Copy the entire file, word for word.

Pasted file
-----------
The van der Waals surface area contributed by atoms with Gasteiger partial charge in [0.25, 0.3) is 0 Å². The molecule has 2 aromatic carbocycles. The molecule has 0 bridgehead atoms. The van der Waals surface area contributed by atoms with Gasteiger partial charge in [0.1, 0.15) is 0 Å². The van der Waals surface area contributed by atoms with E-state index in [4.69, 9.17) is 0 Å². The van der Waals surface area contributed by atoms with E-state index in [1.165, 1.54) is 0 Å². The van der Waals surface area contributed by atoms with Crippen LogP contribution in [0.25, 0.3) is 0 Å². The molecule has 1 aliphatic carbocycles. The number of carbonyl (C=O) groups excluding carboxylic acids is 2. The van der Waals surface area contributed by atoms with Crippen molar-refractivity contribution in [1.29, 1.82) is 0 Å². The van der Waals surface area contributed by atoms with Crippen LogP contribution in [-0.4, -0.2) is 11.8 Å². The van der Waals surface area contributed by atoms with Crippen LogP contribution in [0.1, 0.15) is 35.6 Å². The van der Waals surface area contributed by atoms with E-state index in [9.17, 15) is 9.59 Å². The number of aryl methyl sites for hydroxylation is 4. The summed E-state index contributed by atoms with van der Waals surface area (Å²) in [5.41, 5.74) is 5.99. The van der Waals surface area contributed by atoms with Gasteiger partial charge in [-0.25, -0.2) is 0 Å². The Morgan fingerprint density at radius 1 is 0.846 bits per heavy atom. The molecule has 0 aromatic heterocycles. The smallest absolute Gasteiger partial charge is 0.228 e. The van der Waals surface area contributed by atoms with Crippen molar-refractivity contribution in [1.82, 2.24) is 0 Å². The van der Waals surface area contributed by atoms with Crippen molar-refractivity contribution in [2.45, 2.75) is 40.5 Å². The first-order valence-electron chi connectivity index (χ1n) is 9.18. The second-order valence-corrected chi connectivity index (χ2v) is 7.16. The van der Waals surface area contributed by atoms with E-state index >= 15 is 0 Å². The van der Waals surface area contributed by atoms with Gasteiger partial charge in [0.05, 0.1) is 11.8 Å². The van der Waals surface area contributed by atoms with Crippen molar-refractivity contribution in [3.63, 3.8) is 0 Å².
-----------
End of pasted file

The van der Waals surface area contributed by atoms with Gasteiger partial charge in [0.25, 0.3) is 0 Å². The molecule has 2 aromatic carbocycles. The molecule has 0 bridgehead atoms. The van der Waals surface area contributed by atoms with Gasteiger partial charge in [0.1, 0.15) is 0 Å². The van der Waals surface area contributed by atoms with E-state index in [4.69, 9.17) is 0 Å². The van der Waals surface area contributed by atoms with E-state index in [1.165, 1.54) is 0 Å². The van der Waals surface area contributed by atoms with Crippen LogP contribution in [0.25, 0.3) is 0 Å². The molecule has 1 aliphatic carbocycles. The number of carbonyl (C=O) groups excluding carboxylic acids is 2. The van der Waals surface area contributed by atoms with Crippen molar-refractivity contribution in [1.29, 1.82) is 0 Å². The van der Waals surface area contributed by atoms with Crippen LogP contribution in [-0.4, -0.2) is 11.8 Å². The van der Waals surface area contributed by atoms with Crippen LogP contribution in [0.1, 0.15) is 35.6 Å². The van der Waals surface area contributed by atoms with E-state index in [9.17, 15) is 9.59 Å². The number of aryl methyl sites for hydroxylation is 4. The summed E-state index contributed by atoms with van der Waals surface area (Å²) in [5.41, 5.74) is 5.99. The van der Waals surface area contributed by atoms with Gasteiger partial charge in [-0.25, -0.2) is 0 Å². The Morgan fingerprint density at radius 1 is 0.846 bits per heavy atom. The molecule has 0 aromatic heterocycles. The smallest absolute Gasteiger partial charge is 0.228 e. The van der Waals surface area contributed by atoms with Crippen molar-refractivity contribution in [1.82, 2.24) is 0 Å². The van der Waals surface area contributed by atoms with Crippen molar-refractivity contribution in [2.45, 2.75) is 40.5 Å². The first-order valence-electron chi connectivity index (χ1n) is 9.18. The second-order valence-corrected chi connectivity index (χ2v) is 7.16. The van der Waals surface area contributed by atoms with E-state index >= 15 is 0 Å². The van der Waals surface area contributed by atoms with Gasteiger partial charge in [0.05, 0.1) is 11.8 Å². The van der Waals surface area contributed by atoms with Crippen molar-refractivity contribution in [3.63, 3.8) is 0 Å².